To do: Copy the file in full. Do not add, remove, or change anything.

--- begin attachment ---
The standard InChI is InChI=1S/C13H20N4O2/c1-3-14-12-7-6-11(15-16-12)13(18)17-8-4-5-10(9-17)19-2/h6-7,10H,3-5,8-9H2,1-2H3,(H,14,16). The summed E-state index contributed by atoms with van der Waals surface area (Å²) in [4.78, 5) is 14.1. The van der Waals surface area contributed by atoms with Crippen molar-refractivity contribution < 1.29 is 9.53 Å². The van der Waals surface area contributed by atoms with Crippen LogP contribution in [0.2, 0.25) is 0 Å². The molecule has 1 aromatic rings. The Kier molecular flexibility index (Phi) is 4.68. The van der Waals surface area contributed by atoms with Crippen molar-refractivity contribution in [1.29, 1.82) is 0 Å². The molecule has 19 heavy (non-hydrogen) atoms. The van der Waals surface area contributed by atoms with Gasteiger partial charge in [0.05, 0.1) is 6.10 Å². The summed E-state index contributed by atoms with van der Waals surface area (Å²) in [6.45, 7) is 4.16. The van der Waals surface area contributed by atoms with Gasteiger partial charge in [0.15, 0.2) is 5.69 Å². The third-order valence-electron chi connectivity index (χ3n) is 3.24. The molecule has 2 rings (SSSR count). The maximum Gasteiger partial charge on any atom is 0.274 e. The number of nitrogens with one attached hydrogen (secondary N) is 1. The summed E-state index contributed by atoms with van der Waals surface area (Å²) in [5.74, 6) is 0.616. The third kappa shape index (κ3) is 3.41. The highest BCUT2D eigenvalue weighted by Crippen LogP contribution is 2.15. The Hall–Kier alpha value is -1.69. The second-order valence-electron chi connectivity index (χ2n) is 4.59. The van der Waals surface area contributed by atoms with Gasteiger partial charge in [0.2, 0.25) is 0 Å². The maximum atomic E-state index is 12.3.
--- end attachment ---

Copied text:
The standard InChI is InChI=1S/C13H20N4O2/c1-3-14-12-7-6-11(15-16-12)13(18)17-8-4-5-10(9-17)19-2/h6-7,10H,3-5,8-9H2,1-2H3,(H,14,16). The summed E-state index contributed by atoms with van der Waals surface area (Å²) in [4.78, 5) is 14.1. The van der Waals surface area contributed by atoms with Crippen molar-refractivity contribution < 1.29 is 9.53 Å². The van der Waals surface area contributed by atoms with Crippen LogP contribution in [0.2, 0.25) is 0 Å². The molecule has 1 aromatic rings. The Kier molecular flexibility index (Phi) is 4.68. The van der Waals surface area contributed by atoms with Crippen molar-refractivity contribution in [1.29, 1.82) is 0 Å². The molecule has 19 heavy (non-hydrogen) atoms. The van der Waals surface area contributed by atoms with Gasteiger partial charge in [0.05, 0.1) is 6.10 Å². The summed E-state index contributed by atoms with van der Waals surface area (Å²) in [6.45, 7) is 4.16. The van der Waals surface area contributed by atoms with Gasteiger partial charge in [0.15, 0.2) is 5.69 Å². The third-order valence-electron chi connectivity index (χ3n) is 3.24. The molecule has 2 rings (SSSR count). The maximum Gasteiger partial charge on any atom is 0.274 e. The number of nitrogens with one attached hydrogen (secondary N) is 1. The summed E-state index contributed by atoms with van der Waals surface area (Å²) in [5.74, 6) is 0.616. The third kappa shape index (κ3) is 3.41. The highest BCUT2D eigenvalue weighted by Crippen LogP contribution is 2.15. The Hall–Kier alpha value is -1.69. The second-order valence-electron chi connectivity index (χ2n) is 4.59. The van der Waals surface area contributed by atoms with Gasteiger partial charge in [0.2, 0.25) is 0 Å². The maximum atomic E-state index is 12.3.